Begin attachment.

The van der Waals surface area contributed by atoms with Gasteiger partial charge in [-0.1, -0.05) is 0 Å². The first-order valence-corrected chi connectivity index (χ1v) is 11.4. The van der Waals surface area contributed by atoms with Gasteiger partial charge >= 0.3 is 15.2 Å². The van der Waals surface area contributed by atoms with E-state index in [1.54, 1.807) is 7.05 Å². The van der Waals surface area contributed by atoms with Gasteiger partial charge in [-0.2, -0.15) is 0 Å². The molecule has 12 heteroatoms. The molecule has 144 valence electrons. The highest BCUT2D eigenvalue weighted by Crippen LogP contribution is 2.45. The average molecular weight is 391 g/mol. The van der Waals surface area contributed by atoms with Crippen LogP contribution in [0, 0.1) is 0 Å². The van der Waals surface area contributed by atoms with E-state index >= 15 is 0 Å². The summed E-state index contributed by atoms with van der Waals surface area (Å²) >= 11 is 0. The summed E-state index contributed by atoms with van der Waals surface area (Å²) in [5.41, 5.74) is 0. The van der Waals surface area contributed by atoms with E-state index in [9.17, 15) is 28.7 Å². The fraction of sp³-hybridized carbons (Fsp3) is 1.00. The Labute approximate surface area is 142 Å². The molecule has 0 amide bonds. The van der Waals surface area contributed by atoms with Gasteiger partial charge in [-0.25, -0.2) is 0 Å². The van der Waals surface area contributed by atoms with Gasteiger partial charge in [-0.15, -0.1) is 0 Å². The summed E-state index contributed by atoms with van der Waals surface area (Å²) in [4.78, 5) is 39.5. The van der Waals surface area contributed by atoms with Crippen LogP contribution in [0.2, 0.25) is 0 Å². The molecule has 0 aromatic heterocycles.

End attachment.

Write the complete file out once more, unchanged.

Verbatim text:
The van der Waals surface area contributed by atoms with Gasteiger partial charge in [-0.1, -0.05) is 0 Å². The first-order valence-corrected chi connectivity index (χ1v) is 11.4. The van der Waals surface area contributed by atoms with Gasteiger partial charge >= 0.3 is 15.2 Å². The van der Waals surface area contributed by atoms with E-state index in [1.54, 1.807) is 7.05 Å². The van der Waals surface area contributed by atoms with Gasteiger partial charge in [-0.2, -0.15) is 0 Å². The molecule has 12 heteroatoms. The molecule has 144 valence electrons. The highest BCUT2D eigenvalue weighted by Crippen LogP contribution is 2.45. The average molecular weight is 391 g/mol. The van der Waals surface area contributed by atoms with Crippen LogP contribution in [0, 0.1) is 0 Å². The van der Waals surface area contributed by atoms with E-state index >= 15 is 0 Å². The summed E-state index contributed by atoms with van der Waals surface area (Å²) >= 11 is 0. The summed E-state index contributed by atoms with van der Waals surface area (Å²) in [5.41, 5.74) is 0. The van der Waals surface area contributed by atoms with E-state index in [9.17, 15) is 28.7 Å². The fraction of sp³-hybridized carbons (Fsp3) is 1.00. The Labute approximate surface area is 142 Å². The molecule has 0 amide bonds. The van der Waals surface area contributed by atoms with Gasteiger partial charge in [-0.25, -0.2) is 0 Å². The van der Waals surface area contributed by atoms with Gasteiger partial charge in [-0.15, -0.1) is 0 Å². The summed E-state index contributed by atoms with van der Waals surface area (Å²) in [4.78, 5) is 39.5. The van der Waals surface area contributed by atoms with Crippen LogP contribution in [0.2, 0.25) is 0 Å². The molecule has 0 aromatic heterocycles.